Iceberg the size of Manhattan could threaten shipping

This November 10, 2013, MODIS image taken by NASA's Aqua satellite and released November 14, shows an iceberg (C) that was part
This November 10, 2013, MODIS image taken by NASA's Aqua satellite and released November 14, shows an iceberg (C) that was part of the Pine Island Glacier and is now separating from Antarctica.

An iceberg the size of Manhattan has broken off a glacier in Antarctica and could survive long enough to drift into international shipping lanes, scientists said Thursday.

A team led by British scientists has been monitoring the since it broke off the Pine Island Glacier in July in a bid to predict its path and .

"An iceberg that size could survive for a year or longer and it could drift a long way north in that time and end up in the vicinity of world shipping lanes in the Southern Ocean," said Dr Robert Marsh, from the University of Southampton.

"There's a lot of activity to and from the Antarctic Peninsula, and ships could potentially cross paths with this large iceberg, although it would be an unusual coincidence," he said.

Icebergs that large—Manhattan is 33 square miles (87 square kilometres)—break off glaciers on average every two years, the scientists said.

The team's work will help track such drifting behemoths, which are likely to become more common as global warming encourages glacier "calving".

Large icebergs are not only a potential threat to shipping but also have an impact on the environment and could affect ocean currents.

"If these events become more common, there will be a build-up of freshwater which could have lasting effects," said Professor Grant Bigg from the University of Sheffield.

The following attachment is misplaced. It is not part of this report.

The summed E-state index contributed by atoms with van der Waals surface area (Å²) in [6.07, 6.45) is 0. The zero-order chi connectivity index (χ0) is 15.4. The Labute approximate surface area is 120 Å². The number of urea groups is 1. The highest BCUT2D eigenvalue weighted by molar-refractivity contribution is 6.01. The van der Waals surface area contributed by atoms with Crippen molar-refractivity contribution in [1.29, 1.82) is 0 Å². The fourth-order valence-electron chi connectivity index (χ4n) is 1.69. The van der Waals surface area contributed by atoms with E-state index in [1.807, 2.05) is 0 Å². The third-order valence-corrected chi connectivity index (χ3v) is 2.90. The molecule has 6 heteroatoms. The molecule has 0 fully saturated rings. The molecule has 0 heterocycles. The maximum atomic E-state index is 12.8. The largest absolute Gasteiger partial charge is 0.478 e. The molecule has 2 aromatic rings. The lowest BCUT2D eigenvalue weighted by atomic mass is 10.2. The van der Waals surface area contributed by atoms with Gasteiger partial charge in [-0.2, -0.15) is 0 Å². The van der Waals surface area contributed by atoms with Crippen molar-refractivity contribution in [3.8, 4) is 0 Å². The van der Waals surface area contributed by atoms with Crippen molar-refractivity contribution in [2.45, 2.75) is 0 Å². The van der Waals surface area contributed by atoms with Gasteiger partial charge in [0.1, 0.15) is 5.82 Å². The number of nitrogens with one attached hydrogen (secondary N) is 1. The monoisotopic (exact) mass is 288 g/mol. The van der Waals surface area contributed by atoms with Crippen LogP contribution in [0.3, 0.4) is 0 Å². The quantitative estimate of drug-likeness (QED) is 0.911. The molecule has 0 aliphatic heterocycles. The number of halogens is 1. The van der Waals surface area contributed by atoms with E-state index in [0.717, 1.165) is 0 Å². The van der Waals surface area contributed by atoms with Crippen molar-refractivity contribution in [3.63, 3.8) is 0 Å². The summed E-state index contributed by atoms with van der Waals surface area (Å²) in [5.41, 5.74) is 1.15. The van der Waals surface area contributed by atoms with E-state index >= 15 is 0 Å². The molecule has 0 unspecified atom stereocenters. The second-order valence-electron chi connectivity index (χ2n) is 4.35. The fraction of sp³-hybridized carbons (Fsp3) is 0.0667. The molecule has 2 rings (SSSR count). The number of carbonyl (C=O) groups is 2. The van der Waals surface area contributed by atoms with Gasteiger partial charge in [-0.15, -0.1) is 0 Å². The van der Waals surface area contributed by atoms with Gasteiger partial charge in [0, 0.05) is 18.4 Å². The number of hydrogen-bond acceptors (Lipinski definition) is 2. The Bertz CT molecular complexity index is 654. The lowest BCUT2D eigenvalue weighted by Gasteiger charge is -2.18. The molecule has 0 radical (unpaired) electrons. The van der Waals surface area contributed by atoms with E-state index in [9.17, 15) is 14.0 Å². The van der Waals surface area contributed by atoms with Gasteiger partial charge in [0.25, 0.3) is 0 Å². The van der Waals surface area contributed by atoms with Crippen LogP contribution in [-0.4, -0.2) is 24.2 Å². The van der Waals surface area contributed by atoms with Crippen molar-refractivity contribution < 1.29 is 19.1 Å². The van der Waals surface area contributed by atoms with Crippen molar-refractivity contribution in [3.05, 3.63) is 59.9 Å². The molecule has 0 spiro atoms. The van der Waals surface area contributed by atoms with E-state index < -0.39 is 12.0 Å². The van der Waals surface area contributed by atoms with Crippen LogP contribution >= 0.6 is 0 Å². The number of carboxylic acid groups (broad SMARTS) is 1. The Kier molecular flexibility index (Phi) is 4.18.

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Southampton researcher helps to track Manhattan-sized iceberg to prevent shipping disruption

© 2013 AFP

Citation: Iceberg the size of Manhattan could threaten shipping (2013, November 14) retrieved 20 May 2019 from https://phys.org/news/2013-11-iceberg-size-manhattan-threaten-shipping.html
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Nov 15, 2013
"The team's work will help track such drifting behemoths, which are likely to become more common as global warming encourages glacier "calving".

They put that in there especially for you Nik. Don't dissapoint us.

Nov 15, 2013
An Antarctic iceberg as large as ... where? How big is Manhattan? What's the purpose of comparing this iceberg to Manhattan - is it the default unit of measure for icebergs? How did that come about. I would have thought a scientific site would use a measure that was more universally meaningful. Perhaps the next iceberg will be a Hong Kong or a Singapore. Or maybe a Cyprus!!!

Nov 15, 2013
An Antarctic iceberg as large as ... where? How big is Manhattan?


I get what you're saying (and I understand), but in the article, fifth paragraph it says:

Icebergs that large—Manhattan is 33 square miles (87 square kilometres)—break off glaciers on average every two years, the scientists said.

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